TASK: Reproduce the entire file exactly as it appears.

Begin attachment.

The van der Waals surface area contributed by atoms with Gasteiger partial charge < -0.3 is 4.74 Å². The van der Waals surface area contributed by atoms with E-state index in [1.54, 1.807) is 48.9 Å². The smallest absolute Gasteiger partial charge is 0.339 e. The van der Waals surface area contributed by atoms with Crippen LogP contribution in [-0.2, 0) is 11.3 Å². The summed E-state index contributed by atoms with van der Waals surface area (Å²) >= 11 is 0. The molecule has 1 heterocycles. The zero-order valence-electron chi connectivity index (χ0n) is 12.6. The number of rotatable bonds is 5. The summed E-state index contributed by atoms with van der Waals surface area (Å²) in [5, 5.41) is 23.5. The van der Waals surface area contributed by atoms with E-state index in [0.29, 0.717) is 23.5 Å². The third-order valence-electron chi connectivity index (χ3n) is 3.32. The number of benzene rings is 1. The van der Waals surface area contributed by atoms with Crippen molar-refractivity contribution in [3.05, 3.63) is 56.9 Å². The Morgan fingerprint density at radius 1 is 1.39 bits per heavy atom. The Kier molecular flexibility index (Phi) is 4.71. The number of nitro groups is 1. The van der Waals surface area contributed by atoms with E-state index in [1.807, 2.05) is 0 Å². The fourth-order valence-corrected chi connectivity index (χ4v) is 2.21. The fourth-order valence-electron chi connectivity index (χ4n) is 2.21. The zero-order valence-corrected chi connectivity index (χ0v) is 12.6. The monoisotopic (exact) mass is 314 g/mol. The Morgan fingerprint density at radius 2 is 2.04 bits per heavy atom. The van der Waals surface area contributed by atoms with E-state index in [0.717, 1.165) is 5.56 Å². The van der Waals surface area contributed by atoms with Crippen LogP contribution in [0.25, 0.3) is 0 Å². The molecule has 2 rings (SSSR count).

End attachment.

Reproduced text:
The van der Waals surface area contributed by atoms with Gasteiger partial charge < -0.3 is 4.74 Å². The van der Waals surface area contributed by atoms with E-state index in [1.54, 1.807) is 48.9 Å². The smallest absolute Gasteiger partial charge is 0.339 e. The van der Waals surface area contributed by atoms with Crippen LogP contribution in [-0.2, 0) is 11.3 Å². The summed E-state index contributed by atoms with van der Waals surface area (Å²) >= 11 is 0. The molecule has 1 heterocycles. The zero-order valence-electron chi connectivity index (χ0n) is 12.6. The number of rotatable bonds is 5. The summed E-state index contributed by atoms with van der Waals surface area (Å²) in [5, 5.41) is 23.5. The van der Waals surface area contributed by atoms with E-state index in [0.29, 0.717) is 23.5 Å². The third-order valence-electron chi connectivity index (χ3n) is 3.32. The number of benzene rings is 1. The van der Waals surface area contributed by atoms with Crippen molar-refractivity contribution in [3.05, 3.63) is 56.9 Å². The Morgan fingerprint density at radius 1 is 1.39 bits per heavy atom. The Kier molecular flexibility index (Phi) is 4.71. The number of nitro groups is 1. The van der Waals surface area contributed by atoms with E-state index in [1.807, 2.05) is 0 Å². The fourth-order valence-corrected chi connectivity index (χ4v) is 2.21. The fourth-order valence-electron chi connectivity index (χ4n) is 2.21. The zero-order valence-corrected chi connectivity index (χ0v) is 12.6. The monoisotopic (exact) mass is 314 g/mol. The Morgan fingerprint density at radius 2 is 2.04 bits per heavy atom. The van der Waals surface area contributed by atoms with E-state index in [0.717, 1.165) is 5.56 Å². The van der Waals surface area contributed by atoms with Crippen LogP contribution in [0.25, 0.3) is 0 Å². The molecule has 2 rings (SSSR count).